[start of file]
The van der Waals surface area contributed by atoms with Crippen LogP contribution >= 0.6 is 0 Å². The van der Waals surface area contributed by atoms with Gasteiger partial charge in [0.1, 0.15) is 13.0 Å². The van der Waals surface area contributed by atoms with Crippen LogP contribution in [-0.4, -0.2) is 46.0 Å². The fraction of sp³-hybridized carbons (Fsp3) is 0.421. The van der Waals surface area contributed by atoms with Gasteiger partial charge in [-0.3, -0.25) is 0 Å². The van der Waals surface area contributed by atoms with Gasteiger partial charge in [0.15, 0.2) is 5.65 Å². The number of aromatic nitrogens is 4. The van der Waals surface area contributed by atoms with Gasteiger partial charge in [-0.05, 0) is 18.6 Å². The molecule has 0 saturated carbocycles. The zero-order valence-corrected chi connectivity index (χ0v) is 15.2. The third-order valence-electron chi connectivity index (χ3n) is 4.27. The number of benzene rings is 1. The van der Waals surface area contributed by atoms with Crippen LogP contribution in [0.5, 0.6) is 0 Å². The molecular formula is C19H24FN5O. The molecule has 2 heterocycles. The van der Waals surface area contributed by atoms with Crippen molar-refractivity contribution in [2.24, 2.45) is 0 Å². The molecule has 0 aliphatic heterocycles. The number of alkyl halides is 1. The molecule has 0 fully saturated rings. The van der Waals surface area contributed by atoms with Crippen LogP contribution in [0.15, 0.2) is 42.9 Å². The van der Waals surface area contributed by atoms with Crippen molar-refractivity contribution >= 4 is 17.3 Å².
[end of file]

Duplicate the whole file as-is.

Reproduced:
The van der Waals surface area contributed by atoms with Crippen LogP contribution >= 0.6 is 0 Å². The van der Waals surface area contributed by atoms with Gasteiger partial charge in [0.1, 0.15) is 13.0 Å². The van der Waals surface area contributed by atoms with Crippen LogP contribution in [-0.4, -0.2) is 46.0 Å². The fraction of sp³-hybridized carbons (Fsp3) is 0.421. The van der Waals surface area contributed by atoms with Gasteiger partial charge in [-0.3, -0.25) is 0 Å². The van der Waals surface area contributed by atoms with Gasteiger partial charge in [0.15, 0.2) is 5.65 Å². The number of aromatic nitrogens is 4. The van der Waals surface area contributed by atoms with Gasteiger partial charge in [-0.05, 0) is 18.6 Å². The molecule has 0 saturated carbocycles. The zero-order valence-corrected chi connectivity index (χ0v) is 15.2. The third-order valence-electron chi connectivity index (χ3n) is 4.27. The number of benzene rings is 1. The van der Waals surface area contributed by atoms with Crippen LogP contribution in [0.5, 0.6) is 0 Å². The molecular formula is C19H24FN5O. The molecule has 2 heterocycles. The van der Waals surface area contributed by atoms with Crippen molar-refractivity contribution in [2.24, 2.45) is 0 Å². The molecule has 0 aliphatic heterocycles. The number of alkyl halides is 1. The molecule has 0 fully saturated rings. The van der Waals surface area contributed by atoms with Crippen LogP contribution in [0.15, 0.2) is 42.9 Å². The van der Waals surface area contributed by atoms with Crippen molar-refractivity contribution >= 4 is 17.3 Å².